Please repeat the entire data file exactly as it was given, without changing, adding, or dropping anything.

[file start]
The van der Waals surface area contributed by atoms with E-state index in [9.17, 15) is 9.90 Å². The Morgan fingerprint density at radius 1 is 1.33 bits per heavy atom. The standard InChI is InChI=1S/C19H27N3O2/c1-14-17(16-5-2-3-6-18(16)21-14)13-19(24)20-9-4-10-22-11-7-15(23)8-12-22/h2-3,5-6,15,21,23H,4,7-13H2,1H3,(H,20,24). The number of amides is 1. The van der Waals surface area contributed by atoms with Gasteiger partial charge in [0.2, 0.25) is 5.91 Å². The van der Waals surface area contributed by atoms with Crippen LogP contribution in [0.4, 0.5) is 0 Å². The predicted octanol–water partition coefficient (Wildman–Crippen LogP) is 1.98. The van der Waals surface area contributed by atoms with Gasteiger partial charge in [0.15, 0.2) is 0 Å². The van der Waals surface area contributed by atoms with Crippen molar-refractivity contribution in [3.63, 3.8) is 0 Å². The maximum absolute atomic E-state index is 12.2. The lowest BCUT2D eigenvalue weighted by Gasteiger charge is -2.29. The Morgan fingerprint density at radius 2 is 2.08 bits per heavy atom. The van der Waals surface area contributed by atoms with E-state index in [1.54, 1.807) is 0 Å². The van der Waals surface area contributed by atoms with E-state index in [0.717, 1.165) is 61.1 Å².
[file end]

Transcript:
The van der Waals surface area contributed by atoms with E-state index in [9.17, 15) is 9.90 Å². The Morgan fingerprint density at radius 1 is 1.33 bits per heavy atom. The standard InChI is InChI=1S/C19H27N3O2/c1-14-17(16-5-2-3-6-18(16)21-14)13-19(24)20-9-4-10-22-11-7-15(23)8-12-22/h2-3,5-6,15,21,23H,4,7-13H2,1H3,(H,20,24). The number of amides is 1. The van der Waals surface area contributed by atoms with Gasteiger partial charge in [0.2, 0.25) is 5.91 Å². The van der Waals surface area contributed by atoms with Crippen LogP contribution in [0.4, 0.5) is 0 Å². The predicted octanol–water partition coefficient (Wildman–Crippen LogP) is 1.98. The van der Waals surface area contributed by atoms with Gasteiger partial charge in [0.15, 0.2) is 0 Å². The van der Waals surface area contributed by atoms with Crippen molar-refractivity contribution in [3.63, 3.8) is 0 Å². The maximum absolute atomic E-state index is 12.2. The lowest BCUT2D eigenvalue weighted by Gasteiger charge is -2.29. The Morgan fingerprint density at radius 2 is 2.08 bits per heavy atom. The van der Waals surface area contributed by atoms with E-state index in [1.54, 1.807) is 0 Å². The van der Waals surface area contributed by atoms with E-state index in [0.717, 1.165) is 61.1 Å².